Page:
by Sarah J. Maas
Released: August 27th 2013
Series: Throne of Glass #2
“What I especially liked about this book is that although this series is written and targeted towards Young Adults, the plot and the language used in these novels doesn’t underestimate young reader’s intelligences. Maas doesn’t dumb her novels down and that’s why they work so well for adult readers as well.”
~ Under the Covers
CROWN OF MIDNIGHT is the second book in the highly popular Throne of Glass series. There’s a reason why these books are so well-loved. Maas’ writing continues to blow my mind. With her eloquent dialogue and detailed descriptions, you really feel as if you have been transported in time and into a totally different world.
Calaena continues to be a forced to be reckoned with. Now crowned as the King’s Champion, she kills for the king and while this saves her own life and gives her a steady income, the king has become paranoid and believes everyone is a threat to him and his throne. As he asks Calaena to dispatch people one by one, she comes across one name that shocks her because the truth of the matter is, she hasn’t been killing these people at all. She’s been letting them run and hide but when her next assignment involves someone from her past, Calaena wonders how long she can keep her secret.
Calaena remains an interesting character. My issues with her being too arrogant and cold in the first book are still present in there but I can already see a change in her happening. As she develops some relationships (with Chaol especially) you get to see the more softer, vulnerable side to her. You even get to see it when she’s just hanging around with her dog. All these little scenes are so important for a character like her because it can so easily fall into “too cold” territory where characters with her profession are concerned. She actually kind of reminds me with Gin Blanco from Jennifer Estep’s Elemental Assassin series, so if you’re a fan of one, you’ll probably enjoy the other.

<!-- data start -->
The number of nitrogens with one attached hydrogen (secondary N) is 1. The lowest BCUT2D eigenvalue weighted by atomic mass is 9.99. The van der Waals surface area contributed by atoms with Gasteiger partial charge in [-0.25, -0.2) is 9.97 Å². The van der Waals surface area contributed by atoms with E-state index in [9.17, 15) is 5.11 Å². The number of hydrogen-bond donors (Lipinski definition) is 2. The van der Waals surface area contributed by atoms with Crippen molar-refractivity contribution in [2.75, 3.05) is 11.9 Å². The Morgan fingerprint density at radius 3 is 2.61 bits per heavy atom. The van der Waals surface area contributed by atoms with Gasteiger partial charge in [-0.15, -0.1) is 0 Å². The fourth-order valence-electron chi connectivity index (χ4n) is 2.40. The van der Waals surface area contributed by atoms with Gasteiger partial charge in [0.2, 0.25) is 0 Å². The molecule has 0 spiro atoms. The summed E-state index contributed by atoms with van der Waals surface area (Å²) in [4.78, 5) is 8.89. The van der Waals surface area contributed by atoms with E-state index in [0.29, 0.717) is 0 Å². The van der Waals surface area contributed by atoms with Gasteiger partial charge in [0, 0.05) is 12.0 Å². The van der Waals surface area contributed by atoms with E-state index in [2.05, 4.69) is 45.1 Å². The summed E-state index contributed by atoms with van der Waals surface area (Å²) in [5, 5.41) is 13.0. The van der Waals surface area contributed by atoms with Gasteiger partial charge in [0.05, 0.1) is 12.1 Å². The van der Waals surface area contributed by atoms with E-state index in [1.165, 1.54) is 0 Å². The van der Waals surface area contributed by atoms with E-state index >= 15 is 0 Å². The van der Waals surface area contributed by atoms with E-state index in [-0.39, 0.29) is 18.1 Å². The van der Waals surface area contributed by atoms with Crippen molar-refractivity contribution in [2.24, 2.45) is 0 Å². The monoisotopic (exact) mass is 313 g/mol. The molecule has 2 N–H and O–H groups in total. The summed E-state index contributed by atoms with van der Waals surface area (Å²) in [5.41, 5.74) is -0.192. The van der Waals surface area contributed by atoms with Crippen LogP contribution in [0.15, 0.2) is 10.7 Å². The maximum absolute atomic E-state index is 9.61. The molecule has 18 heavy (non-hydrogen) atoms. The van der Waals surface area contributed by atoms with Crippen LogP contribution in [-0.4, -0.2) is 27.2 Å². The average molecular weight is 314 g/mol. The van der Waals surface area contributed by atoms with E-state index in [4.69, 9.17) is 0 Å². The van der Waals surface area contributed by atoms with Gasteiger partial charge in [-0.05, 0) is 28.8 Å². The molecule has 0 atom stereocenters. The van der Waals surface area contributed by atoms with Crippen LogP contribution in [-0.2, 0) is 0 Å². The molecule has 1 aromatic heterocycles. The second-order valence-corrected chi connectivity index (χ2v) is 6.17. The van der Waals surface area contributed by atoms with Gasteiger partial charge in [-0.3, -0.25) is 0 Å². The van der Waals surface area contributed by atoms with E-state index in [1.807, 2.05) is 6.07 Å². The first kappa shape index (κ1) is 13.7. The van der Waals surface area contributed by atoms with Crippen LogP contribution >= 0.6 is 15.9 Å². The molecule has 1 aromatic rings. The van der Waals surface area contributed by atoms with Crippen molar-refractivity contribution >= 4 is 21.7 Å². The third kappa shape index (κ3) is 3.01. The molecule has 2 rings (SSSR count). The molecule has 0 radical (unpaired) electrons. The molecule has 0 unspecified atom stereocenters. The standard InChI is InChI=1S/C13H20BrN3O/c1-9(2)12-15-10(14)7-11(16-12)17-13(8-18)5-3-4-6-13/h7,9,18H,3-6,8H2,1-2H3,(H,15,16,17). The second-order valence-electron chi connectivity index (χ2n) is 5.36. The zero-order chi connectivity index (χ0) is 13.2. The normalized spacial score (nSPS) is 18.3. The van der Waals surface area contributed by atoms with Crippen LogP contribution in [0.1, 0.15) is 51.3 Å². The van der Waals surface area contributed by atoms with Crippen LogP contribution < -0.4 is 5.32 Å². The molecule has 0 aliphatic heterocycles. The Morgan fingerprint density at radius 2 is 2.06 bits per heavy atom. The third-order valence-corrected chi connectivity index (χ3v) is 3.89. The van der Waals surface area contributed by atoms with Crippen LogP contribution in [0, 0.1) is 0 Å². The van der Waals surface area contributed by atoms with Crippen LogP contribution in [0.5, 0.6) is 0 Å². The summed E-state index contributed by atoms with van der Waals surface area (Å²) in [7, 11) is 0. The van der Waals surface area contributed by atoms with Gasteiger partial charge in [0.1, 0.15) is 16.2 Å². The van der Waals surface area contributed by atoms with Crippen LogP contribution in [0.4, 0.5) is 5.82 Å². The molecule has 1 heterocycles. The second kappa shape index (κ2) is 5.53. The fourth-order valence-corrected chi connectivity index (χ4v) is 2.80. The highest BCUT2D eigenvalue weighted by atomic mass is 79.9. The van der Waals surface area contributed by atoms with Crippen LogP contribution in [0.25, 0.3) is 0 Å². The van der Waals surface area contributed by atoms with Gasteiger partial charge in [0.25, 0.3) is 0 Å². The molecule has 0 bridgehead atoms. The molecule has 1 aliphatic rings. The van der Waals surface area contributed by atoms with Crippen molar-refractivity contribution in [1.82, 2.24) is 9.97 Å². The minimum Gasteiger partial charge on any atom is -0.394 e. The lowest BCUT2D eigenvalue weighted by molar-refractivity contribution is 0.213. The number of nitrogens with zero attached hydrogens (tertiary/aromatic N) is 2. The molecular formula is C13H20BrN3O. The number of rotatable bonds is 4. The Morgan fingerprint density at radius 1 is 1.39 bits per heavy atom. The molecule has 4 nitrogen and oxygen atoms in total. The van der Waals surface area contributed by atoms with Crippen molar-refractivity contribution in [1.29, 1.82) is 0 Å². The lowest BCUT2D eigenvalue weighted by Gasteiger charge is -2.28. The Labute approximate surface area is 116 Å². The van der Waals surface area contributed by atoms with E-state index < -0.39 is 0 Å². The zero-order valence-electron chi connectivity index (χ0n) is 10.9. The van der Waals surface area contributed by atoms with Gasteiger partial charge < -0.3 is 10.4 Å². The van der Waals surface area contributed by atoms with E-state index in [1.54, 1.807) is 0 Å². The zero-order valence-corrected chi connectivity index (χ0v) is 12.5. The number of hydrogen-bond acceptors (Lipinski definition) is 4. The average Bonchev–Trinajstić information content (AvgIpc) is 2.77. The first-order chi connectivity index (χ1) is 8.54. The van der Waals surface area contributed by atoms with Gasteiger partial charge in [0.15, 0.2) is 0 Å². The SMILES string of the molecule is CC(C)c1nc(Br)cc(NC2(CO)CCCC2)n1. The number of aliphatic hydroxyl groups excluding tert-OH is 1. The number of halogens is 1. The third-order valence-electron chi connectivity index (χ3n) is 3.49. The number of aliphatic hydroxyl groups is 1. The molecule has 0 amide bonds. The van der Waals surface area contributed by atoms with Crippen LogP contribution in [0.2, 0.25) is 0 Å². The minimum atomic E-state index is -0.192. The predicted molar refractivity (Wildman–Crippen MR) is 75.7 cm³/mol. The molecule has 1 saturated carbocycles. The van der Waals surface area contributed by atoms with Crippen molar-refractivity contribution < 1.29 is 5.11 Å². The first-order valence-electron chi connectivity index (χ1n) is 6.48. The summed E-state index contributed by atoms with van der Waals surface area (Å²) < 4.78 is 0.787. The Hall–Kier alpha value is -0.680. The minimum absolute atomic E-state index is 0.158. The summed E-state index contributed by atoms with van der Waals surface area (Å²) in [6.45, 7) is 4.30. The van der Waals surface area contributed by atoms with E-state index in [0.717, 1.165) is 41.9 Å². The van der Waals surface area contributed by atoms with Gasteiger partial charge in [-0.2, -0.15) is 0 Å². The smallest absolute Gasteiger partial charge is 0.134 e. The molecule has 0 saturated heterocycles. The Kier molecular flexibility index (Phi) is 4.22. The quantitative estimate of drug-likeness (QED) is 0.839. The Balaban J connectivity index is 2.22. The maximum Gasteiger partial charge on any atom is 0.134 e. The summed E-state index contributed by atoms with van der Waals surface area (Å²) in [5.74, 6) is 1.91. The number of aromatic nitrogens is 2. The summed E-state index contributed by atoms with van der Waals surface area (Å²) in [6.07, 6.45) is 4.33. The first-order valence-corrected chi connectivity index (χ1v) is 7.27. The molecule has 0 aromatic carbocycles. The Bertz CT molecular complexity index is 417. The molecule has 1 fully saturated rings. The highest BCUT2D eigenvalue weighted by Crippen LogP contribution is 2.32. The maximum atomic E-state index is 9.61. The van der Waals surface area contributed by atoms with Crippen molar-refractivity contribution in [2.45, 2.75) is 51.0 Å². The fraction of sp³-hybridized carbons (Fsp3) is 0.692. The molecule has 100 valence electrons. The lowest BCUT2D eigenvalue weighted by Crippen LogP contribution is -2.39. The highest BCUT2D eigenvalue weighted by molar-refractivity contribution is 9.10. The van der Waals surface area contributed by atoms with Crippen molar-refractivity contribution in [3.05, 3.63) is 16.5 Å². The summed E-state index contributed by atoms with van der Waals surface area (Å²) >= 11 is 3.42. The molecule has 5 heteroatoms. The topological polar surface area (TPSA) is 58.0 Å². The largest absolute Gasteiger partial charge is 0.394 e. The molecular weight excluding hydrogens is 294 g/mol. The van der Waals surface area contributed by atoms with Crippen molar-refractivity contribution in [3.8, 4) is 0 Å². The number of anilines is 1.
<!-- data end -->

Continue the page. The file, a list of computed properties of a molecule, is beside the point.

What I especially liked about this book is that although this series is written and targeted towards Young Adults, the plot and the language used in these novels doesn’t underestimate young reader’s intelligences. Maas doesn’t dumb her novels down and that’s why they work so well for adult readers as well. This Fantasy world that Maas as created can so easily translate over various age groups, touching on various issues and politics that everyone can relate to or find intriguing in one way or the other. I think that’s been the key to success for this series. I look forward to reading the next book and finding out what happens next!
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